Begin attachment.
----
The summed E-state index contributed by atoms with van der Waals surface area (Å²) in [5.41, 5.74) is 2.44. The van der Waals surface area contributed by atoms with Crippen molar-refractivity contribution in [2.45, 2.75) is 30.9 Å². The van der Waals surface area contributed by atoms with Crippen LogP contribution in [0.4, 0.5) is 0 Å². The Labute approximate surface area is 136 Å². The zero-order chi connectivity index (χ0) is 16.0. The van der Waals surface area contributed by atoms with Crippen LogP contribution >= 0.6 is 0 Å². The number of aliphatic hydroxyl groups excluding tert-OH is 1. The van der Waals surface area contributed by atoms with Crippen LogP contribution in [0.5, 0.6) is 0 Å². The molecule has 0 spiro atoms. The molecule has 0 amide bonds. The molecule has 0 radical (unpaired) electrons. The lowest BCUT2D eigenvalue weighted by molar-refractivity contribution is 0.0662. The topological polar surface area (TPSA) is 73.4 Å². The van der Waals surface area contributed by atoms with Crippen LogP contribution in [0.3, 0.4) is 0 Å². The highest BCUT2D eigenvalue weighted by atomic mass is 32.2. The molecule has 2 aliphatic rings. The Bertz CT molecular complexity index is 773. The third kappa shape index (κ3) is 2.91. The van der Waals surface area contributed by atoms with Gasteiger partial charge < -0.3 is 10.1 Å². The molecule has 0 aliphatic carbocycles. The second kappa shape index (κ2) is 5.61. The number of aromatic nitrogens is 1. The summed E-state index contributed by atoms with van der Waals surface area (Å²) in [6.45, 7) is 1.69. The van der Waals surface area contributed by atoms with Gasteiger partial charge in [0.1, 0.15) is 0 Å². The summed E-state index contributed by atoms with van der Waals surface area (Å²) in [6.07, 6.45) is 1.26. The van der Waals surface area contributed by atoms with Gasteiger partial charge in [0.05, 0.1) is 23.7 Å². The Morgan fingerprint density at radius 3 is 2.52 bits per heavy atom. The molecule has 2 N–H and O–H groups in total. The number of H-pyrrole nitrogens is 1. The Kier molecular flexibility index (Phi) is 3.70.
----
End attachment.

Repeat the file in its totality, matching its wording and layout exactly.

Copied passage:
The summed E-state index contributed by atoms with van der Waals surface area (Å²) in [5.41, 5.74) is 2.44. The van der Waals surface area contributed by atoms with Crippen molar-refractivity contribution in [2.45, 2.75) is 30.9 Å². The van der Waals surface area contributed by atoms with Crippen LogP contribution in [0.4, 0.5) is 0 Å². The Labute approximate surface area is 136 Å². The zero-order chi connectivity index (χ0) is 16.0. The van der Waals surface area contributed by atoms with Crippen LogP contribution >= 0.6 is 0 Å². The number of aliphatic hydroxyl groups excluding tert-OH is 1. The van der Waals surface area contributed by atoms with Crippen LogP contribution in [0.5, 0.6) is 0 Å². The molecule has 0 spiro atoms. The molecule has 0 amide bonds. The molecule has 0 radical (unpaired) electrons. The lowest BCUT2D eigenvalue weighted by molar-refractivity contribution is 0.0662. The topological polar surface area (TPSA) is 73.4 Å². The van der Waals surface area contributed by atoms with Crippen LogP contribution in [0.3, 0.4) is 0 Å². The highest BCUT2D eigenvalue weighted by atomic mass is 32.2. The molecule has 2 aliphatic rings. The Bertz CT molecular complexity index is 773. The third kappa shape index (κ3) is 2.91. The van der Waals surface area contributed by atoms with Gasteiger partial charge < -0.3 is 10.1 Å². The molecule has 0 aliphatic carbocycles. The second kappa shape index (κ2) is 5.61. The number of aromatic nitrogens is 1. The summed E-state index contributed by atoms with van der Waals surface area (Å²) in [6.45, 7) is 1.69. The van der Waals surface area contributed by atoms with Gasteiger partial charge in [0.1, 0.15) is 0 Å². The summed E-state index contributed by atoms with van der Waals surface area (Å²) in [6.07, 6.45) is 1.26. The van der Waals surface area contributed by atoms with Gasteiger partial charge in [0.05, 0.1) is 23.7 Å². The Morgan fingerprint density at radius 3 is 2.52 bits per heavy atom. The molecule has 2 N–H and O–H groups in total. The number of H-pyrrole nitrogens is 1. The Kier molecular flexibility index (Phi) is 3.70.